Post category: Usability & accessibility

Jan 2018:

#A11YBerlin meetup series kicked off with two great talks

The newly established Accessibility Meetup Berlin had a great start in January, featuring speakers looking at the topic from two different angles.

Jun 2017:

Bookmark: A day without Javascript

It must have been in 2006, in my first full-time web-related job back at Satama Interactive that I was not only introduced to, but I myself actively promoted (in our then state-of-the-art web standards advocacy group, together with Harri Kilpiö and others) that any website should work without JavaScript enabled. Back in those days this […]

> 1y ago:

Bookmark: How to get the most value out of remote user research (without breaking the bank)

From my first-hand experience, this lightweight research process described by Rian Van Der Merwe is incredibly efficient. In the article it is summarized as chosing: The RITE testing method (Rapid Iterative Testing and Evaluation) The right remote usability testing tools The right fidelity The right people to talk to The right way to analyze and […]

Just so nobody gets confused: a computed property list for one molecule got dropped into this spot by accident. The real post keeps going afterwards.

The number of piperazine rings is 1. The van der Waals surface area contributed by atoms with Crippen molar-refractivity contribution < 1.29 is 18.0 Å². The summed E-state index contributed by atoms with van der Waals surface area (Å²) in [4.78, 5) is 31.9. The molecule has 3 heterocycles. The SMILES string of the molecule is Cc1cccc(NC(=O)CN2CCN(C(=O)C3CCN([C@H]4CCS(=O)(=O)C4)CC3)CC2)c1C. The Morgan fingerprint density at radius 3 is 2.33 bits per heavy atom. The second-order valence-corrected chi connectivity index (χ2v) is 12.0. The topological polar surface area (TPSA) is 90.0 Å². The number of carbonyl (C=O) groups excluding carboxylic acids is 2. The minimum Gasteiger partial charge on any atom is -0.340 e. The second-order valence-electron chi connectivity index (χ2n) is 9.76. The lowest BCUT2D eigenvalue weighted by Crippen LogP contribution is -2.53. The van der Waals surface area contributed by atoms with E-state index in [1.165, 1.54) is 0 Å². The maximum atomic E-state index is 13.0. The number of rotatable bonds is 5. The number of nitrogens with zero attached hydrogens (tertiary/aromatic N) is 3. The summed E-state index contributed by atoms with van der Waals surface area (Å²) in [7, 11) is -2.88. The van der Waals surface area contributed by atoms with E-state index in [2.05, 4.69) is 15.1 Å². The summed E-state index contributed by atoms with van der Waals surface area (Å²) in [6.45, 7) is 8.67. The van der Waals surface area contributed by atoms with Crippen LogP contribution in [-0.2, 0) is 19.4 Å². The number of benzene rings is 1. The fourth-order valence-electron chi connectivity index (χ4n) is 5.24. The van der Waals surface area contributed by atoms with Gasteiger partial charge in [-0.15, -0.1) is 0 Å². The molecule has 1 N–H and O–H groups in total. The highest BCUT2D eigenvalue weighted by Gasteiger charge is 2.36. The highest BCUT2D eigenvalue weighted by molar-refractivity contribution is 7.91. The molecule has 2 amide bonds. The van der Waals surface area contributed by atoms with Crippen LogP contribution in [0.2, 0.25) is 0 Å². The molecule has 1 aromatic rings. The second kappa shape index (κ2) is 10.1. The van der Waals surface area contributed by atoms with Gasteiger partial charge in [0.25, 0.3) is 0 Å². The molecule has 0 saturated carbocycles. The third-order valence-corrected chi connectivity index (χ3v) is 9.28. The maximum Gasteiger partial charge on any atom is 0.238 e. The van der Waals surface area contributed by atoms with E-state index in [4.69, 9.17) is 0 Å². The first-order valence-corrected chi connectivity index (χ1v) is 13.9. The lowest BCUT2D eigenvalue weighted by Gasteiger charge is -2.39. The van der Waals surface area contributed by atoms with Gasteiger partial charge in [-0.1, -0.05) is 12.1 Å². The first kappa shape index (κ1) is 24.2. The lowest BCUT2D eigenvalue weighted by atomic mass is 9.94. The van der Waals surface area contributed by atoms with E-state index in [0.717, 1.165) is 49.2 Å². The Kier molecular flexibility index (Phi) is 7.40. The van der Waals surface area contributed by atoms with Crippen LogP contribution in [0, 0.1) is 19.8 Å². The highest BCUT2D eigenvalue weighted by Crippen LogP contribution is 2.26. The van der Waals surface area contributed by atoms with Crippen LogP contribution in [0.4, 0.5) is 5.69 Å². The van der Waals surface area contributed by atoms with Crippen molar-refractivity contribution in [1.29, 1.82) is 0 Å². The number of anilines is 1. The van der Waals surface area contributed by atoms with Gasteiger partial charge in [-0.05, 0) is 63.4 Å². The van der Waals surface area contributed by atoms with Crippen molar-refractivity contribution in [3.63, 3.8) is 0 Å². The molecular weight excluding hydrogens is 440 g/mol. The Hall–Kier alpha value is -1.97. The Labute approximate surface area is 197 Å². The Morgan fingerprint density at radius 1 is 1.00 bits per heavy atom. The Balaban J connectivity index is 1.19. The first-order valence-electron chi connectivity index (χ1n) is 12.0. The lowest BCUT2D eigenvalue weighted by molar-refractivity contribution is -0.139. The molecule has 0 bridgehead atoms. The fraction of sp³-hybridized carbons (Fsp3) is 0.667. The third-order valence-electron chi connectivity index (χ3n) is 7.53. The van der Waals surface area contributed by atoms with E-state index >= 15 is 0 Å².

Bookmark: The inaccessible web: how we got into this mess

Mischa Andrews lists five reasons how the web, an accessible medium by default, ended up in an inaccessible mess: We can (and do) learn to make websites without learning accessibility We’re not held accountable for inaccessible products Assumptions guide us astray The legislation doesn’t tell us what to do New trends push technology into untested […]

Turning the Feb 2017 AWS outage into a case for “offline first” design

Allow me to begin my ponderings by picking up a point made by Karissa Bell on Mashable related to the major disruption of Amazon’s cloud services that took down a wide range of online services: Amazon’s lengthy AWS outage Tuesday was a stark reminder of just how much farther we have to go to realize […]

Using the “Cognitive bias codex” for design concept evaluation